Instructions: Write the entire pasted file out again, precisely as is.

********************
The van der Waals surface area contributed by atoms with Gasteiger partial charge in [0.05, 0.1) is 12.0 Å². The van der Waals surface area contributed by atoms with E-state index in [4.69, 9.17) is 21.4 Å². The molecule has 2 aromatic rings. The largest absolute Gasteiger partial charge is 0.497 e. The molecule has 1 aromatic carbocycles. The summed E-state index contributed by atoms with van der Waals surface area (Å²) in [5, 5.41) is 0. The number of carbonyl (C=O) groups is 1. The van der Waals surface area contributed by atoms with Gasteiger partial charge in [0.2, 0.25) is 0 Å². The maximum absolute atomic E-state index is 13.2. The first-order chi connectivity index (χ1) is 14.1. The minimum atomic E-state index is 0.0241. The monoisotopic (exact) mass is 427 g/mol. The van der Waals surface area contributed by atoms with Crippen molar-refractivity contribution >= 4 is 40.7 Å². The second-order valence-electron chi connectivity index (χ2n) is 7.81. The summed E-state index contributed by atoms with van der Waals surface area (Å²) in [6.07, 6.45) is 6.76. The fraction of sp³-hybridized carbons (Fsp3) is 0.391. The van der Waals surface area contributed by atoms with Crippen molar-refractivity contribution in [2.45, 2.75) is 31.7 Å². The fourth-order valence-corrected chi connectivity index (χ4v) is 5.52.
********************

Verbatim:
The van der Waals surface area contributed by atoms with Gasteiger partial charge in [0.05, 0.1) is 12.0 Å². The van der Waals surface area contributed by atoms with E-state index in [4.69, 9.17) is 21.4 Å². The molecule has 2 aromatic rings. The largest absolute Gasteiger partial charge is 0.497 e. The molecule has 1 aromatic carbocycles. The summed E-state index contributed by atoms with van der Waals surface area (Å²) in [5, 5.41) is 0. The number of carbonyl (C=O) groups is 1. The van der Waals surface area contributed by atoms with Gasteiger partial charge in [0.2, 0.25) is 0 Å². The maximum absolute atomic E-state index is 13.2. The first-order chi connectivity index (χ1) is 14.1. The minimum atomic E-state index is 0.0241. The monoisotopic (exact) mass is 427 g/mol. The van der Waals surface area contributed by atoms with Crippen molar-refractivity contribution >= 4 is 40.7 Å². The second-order valence-electron chi connectivity index (χ2n) is 7.81. The summed E-state index contributed by atoms with van der Waals surface area (Å²) in [6.07, 6.45) is 6.76. The fraction of sp³-hybridized carbons (Fsp3) is 0.391. The van der Waals surface area contributed by atoms with Crippen molar-refractivity contribution in [2.45, 2.75) is 31.7 Å². The fourth-order valence-corrected chi connectivity index (χ4v) is 5.52.